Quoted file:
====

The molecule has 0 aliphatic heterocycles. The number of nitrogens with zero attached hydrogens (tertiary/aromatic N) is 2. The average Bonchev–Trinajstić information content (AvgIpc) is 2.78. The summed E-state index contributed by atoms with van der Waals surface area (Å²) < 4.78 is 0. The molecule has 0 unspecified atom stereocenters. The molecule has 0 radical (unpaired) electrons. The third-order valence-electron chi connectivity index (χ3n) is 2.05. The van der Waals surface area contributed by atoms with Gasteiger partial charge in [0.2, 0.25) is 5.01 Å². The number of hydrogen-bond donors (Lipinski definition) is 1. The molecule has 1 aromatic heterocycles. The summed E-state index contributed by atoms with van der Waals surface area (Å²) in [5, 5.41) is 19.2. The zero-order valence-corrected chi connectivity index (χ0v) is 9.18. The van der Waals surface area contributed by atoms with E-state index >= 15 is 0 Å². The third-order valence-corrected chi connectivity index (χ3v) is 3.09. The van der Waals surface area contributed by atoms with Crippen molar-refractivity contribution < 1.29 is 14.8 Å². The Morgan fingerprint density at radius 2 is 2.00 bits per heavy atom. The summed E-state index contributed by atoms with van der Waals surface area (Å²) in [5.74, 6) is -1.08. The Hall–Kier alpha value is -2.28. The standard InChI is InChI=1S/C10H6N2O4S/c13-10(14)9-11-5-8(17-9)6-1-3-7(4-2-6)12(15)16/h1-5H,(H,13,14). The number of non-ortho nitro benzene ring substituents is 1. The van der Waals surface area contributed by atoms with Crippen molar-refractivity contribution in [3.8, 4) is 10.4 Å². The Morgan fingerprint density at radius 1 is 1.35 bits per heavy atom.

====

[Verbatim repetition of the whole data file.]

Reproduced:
The molecule has 0 aliphatic heterocycles. The number of nitrogens with zero attached hydrogens (tertiary/aromatic N) is 2. The average Bonchev–Trinajstić information content (AvgIpc) is 2.78. The summed E-state index contributed by atoms with van der Waals surface area (Å²) < 4.78 is 0. The molecule has 0 unspecified atom stereocenters. The molecule has 0 radical (unpaired) electrons. The third-order valence-electron chi connectivity index (χ3n) is 2.05. The van der Waals surface area contributed by atoms with Gasteiger partial charge in [0.2, 0.25) is 5.01 Å². The number of hydrogen-bond donors (Lipinski definition) is 1. The molecule has 1 aromatic heterocycles. The summed E-state index contributed by atoms with van der Waals surface area (Å²) in [5, 5.41) is 19.2. The zero-order valence-corrected chi connectivity index (χ0v) is 9.18. The van der Waals surface area contributed by atoms with E-state index >= 15 is 0 Å². The third-order valence-corrected chi connectivity index (χ3v) is 3.09. The van der Waals surface area contributed by atoms with Crippen molar-refractivity contribution < 1.29 is 14.8 Å². The Morgan fingerprint density at radius 2 is 2.00 bits per heavy atom. The summed E-state index contributed by atoms with van der Waals surface area (Å²) in [5.74, 6) is -1.08. The Hall–Kier alpha value is -2.28. The standard InChI is InChI=1S/C10H6N2O4S/c13-10(14)9-11-5-8(17-9)6-1-3-7(4-2-6)12(15)16/h1-5H,(H,13,14). The number of non-ortho nitro benzene ring substituents is 1. The van der Waals surface area contributed by atoms with Crippen molar-refractivity contribution in [3.8, 4) is 10.4 Å². The Morgan fingerprint density at radius 1 is 1.35 bits per heavy atom.